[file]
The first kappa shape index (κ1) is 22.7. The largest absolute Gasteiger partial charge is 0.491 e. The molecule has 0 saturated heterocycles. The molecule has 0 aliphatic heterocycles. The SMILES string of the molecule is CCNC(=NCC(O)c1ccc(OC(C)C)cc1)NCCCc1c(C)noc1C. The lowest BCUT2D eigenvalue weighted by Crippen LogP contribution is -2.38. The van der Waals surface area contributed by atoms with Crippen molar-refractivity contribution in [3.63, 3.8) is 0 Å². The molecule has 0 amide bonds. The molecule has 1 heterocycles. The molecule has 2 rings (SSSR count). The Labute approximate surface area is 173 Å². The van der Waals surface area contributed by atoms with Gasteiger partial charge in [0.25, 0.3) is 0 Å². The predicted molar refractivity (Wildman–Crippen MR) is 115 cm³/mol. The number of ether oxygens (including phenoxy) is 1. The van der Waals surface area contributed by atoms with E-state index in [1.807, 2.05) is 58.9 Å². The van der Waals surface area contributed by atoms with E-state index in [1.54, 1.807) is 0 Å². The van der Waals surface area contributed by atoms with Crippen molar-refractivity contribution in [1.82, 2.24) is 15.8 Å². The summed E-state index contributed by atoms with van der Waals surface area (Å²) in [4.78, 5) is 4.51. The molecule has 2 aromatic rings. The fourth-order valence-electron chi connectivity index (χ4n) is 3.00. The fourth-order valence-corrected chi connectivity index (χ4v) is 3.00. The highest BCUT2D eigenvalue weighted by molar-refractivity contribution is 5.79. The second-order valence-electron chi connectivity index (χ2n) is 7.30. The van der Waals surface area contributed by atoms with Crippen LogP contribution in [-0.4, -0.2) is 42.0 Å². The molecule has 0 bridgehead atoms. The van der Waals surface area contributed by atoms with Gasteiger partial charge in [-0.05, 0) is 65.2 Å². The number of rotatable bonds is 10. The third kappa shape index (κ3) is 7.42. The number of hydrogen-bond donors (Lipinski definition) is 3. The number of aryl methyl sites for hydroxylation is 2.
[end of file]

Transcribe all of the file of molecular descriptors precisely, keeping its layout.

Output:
The first kappa shape index (κ1) is 22.7. The largest absolute Gasteiger partial charge is 0.491 e. The molecule has 0 saturated heterocycles. The molecule has 0 aliphatic heterocycles. The SMILES string of the molecule is CCNC(=NCC(O)c1ccc(OC(C)C)cc1)NCCCc1c(C)noc1C. The lowest BCUT2D eigenvalue weighted by Crippen LogP contribution is -2.38. The van der Waals surface area contributed by atoms with Crippen molar-refractivity contribution in [3.63, 3.8) is 0 Å². The molecule has 0 amide bonds. The molecule has 1 heterocycles. The molecule has 2 rings (SSSR count). The Labute approximate surface area is 173 Å². The van der Waals surface area contributed by atoms with Gasteiger partial charge in [0.25, 0.3) is 0 Å². The predicted molar refractivity (Wildman–Crippen MR) is 115 cm³/mol. The number of ether oxygens (including phenoxy) is 1. The van der Waals surface area contributed by atoms with E-state index in [1.807, 2.05) is 58.9 Å². The van der Waals surface area contributed by atoms with E-state index in [1.54, 1.807) is 0 Å². The van der Waals surface area contributed by atoms with Crippen molar-refractivity contribution in [1.82, 2.24) is 15.8 Å². The summed E-state index contributed by atoms with van der Waals surface area (Å²) in [4.78, 5) is 4.51. The molecule has 2 aromatic rings. The fourth-order valence-electron chi connectivity index (χ4n) is 3.00. The fourth-order valence-corrected chi connectivity index (χ4v) is 3.00. The highest BCUT2D eigenvalue weighted by molar-refractivity contribution is 5.79. The second-order valence-electron chi connectivity index (χ2n) is 7.30. The van der Waals surface area contributed by atoms with Crippen LogP contribution in [-0.4, -0.2) is 42.0 Å². The molecule has 0 bridgehead atoms. The van der Waals surface area contributed by atoms with Gasteiger partial charge in [-0.05, 0) is 65.2 Å². The number of rotatable bonds is 10. The third kappa shape index (κ3) is 7.42. The number of hydrogen-bond donors (Lipinski definition) is 3. The number of aryl methyl sites for hydroxylation is 2.